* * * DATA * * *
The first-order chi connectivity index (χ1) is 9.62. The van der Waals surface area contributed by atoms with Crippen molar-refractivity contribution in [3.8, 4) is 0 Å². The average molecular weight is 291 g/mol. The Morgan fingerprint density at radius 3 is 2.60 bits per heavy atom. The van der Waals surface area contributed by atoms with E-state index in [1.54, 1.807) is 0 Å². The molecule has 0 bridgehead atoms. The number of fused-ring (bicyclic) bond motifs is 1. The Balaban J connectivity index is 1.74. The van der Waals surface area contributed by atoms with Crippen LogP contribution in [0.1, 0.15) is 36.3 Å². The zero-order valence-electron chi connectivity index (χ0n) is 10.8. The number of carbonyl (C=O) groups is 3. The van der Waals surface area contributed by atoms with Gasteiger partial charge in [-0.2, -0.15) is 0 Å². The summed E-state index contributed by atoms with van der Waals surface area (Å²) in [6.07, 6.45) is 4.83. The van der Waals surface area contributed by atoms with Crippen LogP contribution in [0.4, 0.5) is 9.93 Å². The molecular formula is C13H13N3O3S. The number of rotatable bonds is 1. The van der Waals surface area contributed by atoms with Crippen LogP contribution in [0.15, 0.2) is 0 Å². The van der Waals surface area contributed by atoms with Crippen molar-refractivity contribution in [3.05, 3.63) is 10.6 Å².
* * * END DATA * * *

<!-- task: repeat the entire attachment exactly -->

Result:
The first-order chi connectivity index (χ1) is 9.62. The van der Waals surface area contributed by atoms with Crippen molar-refractivity contribution in [3.8, 4) is 0 Å². The average molecular weight is 291 g/mol. The Morgan fingerprint density at radius 3 is 2.60 bits per heavy atom. The van der Waals surface area contributed by atoms with E-state index in [1.54, 1.807) is 0 Å². The molecule has 0 bridgehead atoms. The number of fused-ring (bicyclic) bond motifs is 1. The Balaban J connectivity index is 1.74. The van der Waals surface area contributed by atoms with Crippen LogP contribution in [0.1, 0.15) is 36.3 Å². The zero-order valence-electron chi connectivity index (χ0n) is 10.8. The number of carbonyl (C=O) groups is 3. The van der Waals surface area contributed by atoms with Gasteiger partial charge in [-0.2, -0.15) is 0 Å². The summed E-state index contributed by atoms with van der Waals surface area (Å²) in [6.07, 6.45) is 4.83. The van der Waals surface area contributed by atoms with Crippen LogP contribution in [0.4, 0.5) is 9.93 Å². The molecular formula is C13H13N3O3S. The number of rotatable bonds is 1. The van der Waals surface area contributed by atoms with Crippen LogP contribution in [0.15, 0.2) is 0 Å². The van der Waals surface area contributed by atoms with Crippen molar-refractivity contribution in [3.05, 3.63) is 10.6 Å².